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Fayetteville considers changes to rules on short-term rentals

by Stacy Ryburn | December 20, 2021 at 7:52 a.m.
The Airbnb app icon is seen on an iPad screen in Washington in this May 8, 2021, file photo. (AP/Patrick Semansky)

FAYETTEVILLE -- The city may tweak its rules on short-term rentals to help get more through its regulatory process.

City staff members are working through hundreds of applications for short-term rentals to operate in the city legally, Development Services Director Jonathan Curth told the City Council on Tuesday. A few are hung up in the process because of unintended glitches in the city's ordinance regulating the rentals, he said.

The city estimates there are 500 to 600 short-term rentals, such as Airbnb or VRBO locations, operating in the city. In April, the City Council adopted an ordinance allowing them to operate legally, since they technically fell under a hotel and motel use in city zoning codes. The city's residential districts, where most short-term rentals operate, don't allow hotels or motels.

As of Tuesday, the city had received 329 applications for the rentals and approved 148 of them. Staff is trying to get the word out to short-term rental owners they need to go through the city's process to operate legally. Several of those who have applied have gotten caught up because they lack necessary documentation or are unprepared at the time of a building inspection, Curth said.

Owners have until Feb. 21 to get a permit from city staff, rather than the Planning Commission. Normally the commission grants such permits, requiring a public hearing. In November, the City Council extended the grace period in which owners could bypass the public hearing and get the permit from staff instead.

Curth proposed a few changes to the ordinance the council could consider in the future. For one, short-term rentals could be allowed in all zoning districts. Right now, they're allowed only in districts that also allow residential uses. Few of the applications the city has received were from rentals operating in commercial or industrial districts, Curth said.

Additionally, the city's cap on short-term rentals operating in multifamily buildings could change. Only 10% of units in a multifamily building can be a short-term rental, or one unit in a building with fewer than 10.

However, the city's code doesn't distinguish between different types of multifamily buildings, Curth said. As a result, only a portion of units owned by different property owners in a condominium could become short-term rentals. There are about 20 applications on hold in that situation, Curth said.

Curth proposed multifamily buildings with condominium associations or horizontal property regimes be exempted from the cap. Horizontal property regimes are similar to homeowner associations, except multiple homes sit on a single piece of land.

The exempted properties would have to adhere to a set of structure-specific basic safety standards, such as firewalls between units, sprinklers and clear access to stairways, Curth said.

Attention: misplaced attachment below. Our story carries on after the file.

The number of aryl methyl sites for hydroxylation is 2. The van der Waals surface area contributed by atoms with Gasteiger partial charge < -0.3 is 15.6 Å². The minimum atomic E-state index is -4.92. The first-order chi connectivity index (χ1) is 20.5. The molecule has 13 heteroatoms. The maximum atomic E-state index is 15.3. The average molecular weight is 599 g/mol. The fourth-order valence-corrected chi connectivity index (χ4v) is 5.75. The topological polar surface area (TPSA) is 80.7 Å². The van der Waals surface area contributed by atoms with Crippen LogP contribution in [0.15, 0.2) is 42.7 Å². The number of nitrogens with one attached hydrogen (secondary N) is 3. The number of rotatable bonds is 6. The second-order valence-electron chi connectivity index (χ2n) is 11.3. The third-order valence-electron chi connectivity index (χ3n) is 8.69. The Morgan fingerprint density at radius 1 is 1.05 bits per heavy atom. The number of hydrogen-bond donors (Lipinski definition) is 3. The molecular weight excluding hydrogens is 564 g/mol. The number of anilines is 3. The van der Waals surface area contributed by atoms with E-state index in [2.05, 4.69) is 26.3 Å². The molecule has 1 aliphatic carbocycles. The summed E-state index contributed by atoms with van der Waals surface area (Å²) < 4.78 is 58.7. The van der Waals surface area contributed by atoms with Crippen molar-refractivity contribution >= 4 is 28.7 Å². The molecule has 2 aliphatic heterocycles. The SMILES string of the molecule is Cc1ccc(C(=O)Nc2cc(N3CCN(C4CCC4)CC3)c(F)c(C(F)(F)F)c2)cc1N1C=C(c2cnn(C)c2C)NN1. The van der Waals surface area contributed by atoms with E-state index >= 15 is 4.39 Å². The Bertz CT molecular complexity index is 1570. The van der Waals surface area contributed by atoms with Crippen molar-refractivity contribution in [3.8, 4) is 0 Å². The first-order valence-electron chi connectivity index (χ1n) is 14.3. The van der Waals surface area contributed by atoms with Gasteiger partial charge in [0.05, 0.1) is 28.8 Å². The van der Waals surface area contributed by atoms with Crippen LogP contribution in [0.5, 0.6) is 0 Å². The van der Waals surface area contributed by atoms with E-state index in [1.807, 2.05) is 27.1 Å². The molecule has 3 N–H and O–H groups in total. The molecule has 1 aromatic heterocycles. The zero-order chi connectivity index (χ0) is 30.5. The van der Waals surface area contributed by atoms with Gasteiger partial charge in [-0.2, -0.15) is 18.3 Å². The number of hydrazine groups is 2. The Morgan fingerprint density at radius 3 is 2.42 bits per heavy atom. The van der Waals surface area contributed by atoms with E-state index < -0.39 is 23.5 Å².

The city's ordinance classifies short-term rentals as Type I or Type II. Type I rentals are homes with full-time occupants with a room or two made available for nightly stays. Type II rentals are residential units that accommodate guests full time.

Both Type I and II rentals have to get business licenses and building inspections from the city. Type II rentals must also get conditional use permits, which allows a certain land use within a zoning district.

Short-term rentals also have to collect and remit the city's 2% hotel, motel and restaurant sales tax. Half of the revenue from the tax goes to tourism promotion; the other half goes to parks.

Logan Humphrey, owner of Cohobnb, said the city's process smoothed out over time. At first, getting all the documents correct and submitted on the city's website was a little difficult, he said, and building inspections could be inconsistent.

The city has since streamlined the process, Humphrey said. Cohobnb manages several vacation rentals owned by different property owners and has gone through the process 30 or 40 times, he said.

Humphrey said the proposed changes make sense, and the city has been responsive to suggestions on tweaks to the ordinance.

"Overall our experience with the ordinance process has been quite seamless after the first month, with those hiccups," he said. "Now we're so in tune with what's needed that we quite literally have a PDF template that we send to all our new clients. They just follow the instructions and we just kind of plug and play."

Rogers has a similar procedure to Fayetteville. Owners of short-term rentals need to get a use permit from planning staff, undergo a building safety inspection and get a business license, according to Peter Masonis, city spokesman. The rentals are allowed only in zoning districts that allow residential uses. The city collects a 3% lodging tax on the rentals.

Officials estimate there are about 100 short-term rentals operating in Rogers. So far, about 15 have gotten business licenses, Masonis said.

Springdale, Bentonville and Fort Smith don't have ordinances specific to regulating short-term rentals.

Web watch

For more information on how to apply for a business license for a short-term rental in Fayetteville, go to:

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